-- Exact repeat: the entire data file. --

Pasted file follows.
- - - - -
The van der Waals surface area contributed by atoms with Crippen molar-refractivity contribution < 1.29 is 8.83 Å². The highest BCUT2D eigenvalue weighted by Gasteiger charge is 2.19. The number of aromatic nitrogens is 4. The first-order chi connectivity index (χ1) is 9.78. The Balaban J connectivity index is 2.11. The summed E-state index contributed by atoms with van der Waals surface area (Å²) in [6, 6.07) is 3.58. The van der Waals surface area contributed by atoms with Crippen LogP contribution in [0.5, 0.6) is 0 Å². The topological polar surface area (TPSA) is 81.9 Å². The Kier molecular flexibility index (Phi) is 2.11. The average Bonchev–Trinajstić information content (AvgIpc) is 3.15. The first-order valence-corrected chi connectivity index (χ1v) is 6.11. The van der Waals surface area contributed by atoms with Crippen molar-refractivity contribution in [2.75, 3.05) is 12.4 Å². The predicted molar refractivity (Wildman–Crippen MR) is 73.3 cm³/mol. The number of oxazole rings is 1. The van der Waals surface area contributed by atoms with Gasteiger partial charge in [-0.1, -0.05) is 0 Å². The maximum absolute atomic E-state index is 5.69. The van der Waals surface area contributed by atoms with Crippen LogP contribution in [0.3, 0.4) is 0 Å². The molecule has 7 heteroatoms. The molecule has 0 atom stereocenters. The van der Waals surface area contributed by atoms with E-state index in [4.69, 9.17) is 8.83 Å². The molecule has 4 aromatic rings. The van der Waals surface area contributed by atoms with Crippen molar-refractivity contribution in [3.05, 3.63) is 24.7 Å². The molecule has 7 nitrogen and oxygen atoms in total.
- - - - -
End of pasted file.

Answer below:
The van der Waals surface area contributed by atoms with Crippen molar-refractivity contribution < 1.29 is 8.83 Å². The highest BCUT2D eigenvalue weighted by Gasteiger charge is 2.19. The number of aromatic nitrogens is 4. The first-order chi connectivity index (χ1) is 9.78. The Balaban J connectivity index is 2.11. The summed E-state index contributed by atoms with van der Waals surface area (Å²) in [6, 6.07) is 3.58. The van der Waals surface area contributed by atoms with Crippen LogP contribution in [0.5, 0.6) is 0 Å². The topological polar surface area (TPSA) is 81.9 Å². The Kier molecular flexibility index (Phi) is 2.11. The average Bonchev–Trinajstić information content (AvgIpc) is 3.15. The first-order valence-corrected chi connectivity index (χ1v) is 6.11. The van der Waals surface area contributed by atoms with Crippen molar-refractivity contribution in [2.75, 3.05) is 12.4 Å². The predicted molar refractivity (Wildman–Crippen MR) is 73.3 cm³/mol. The number of oxazole rings is 1. The van der Waals surface area contributed by atoms with Gasteiger partial charge in [-0.1, -0.05) is 0 Å². The maximum absolute atomic E-state index is 5.69. The van der Waals surface area contributed by atoms with Crippen LogP contribution in [0.3, 0.4) is 0 Å². The molecule has 7 heteroatoms. The molecule has 0 atom stereocenters. The van der Waals surface area contributed by atoms with E-state index in [4.69, 9.17) is 8.83 Å². The molecule has 4 aromatic rings. The van der Waals surface area contributed by atoms with Crippen molar-refractivity contribution in [3.05, 3.63) is 24.7 Å². The molecule has 7 nitrogen and oxygen atoms in total.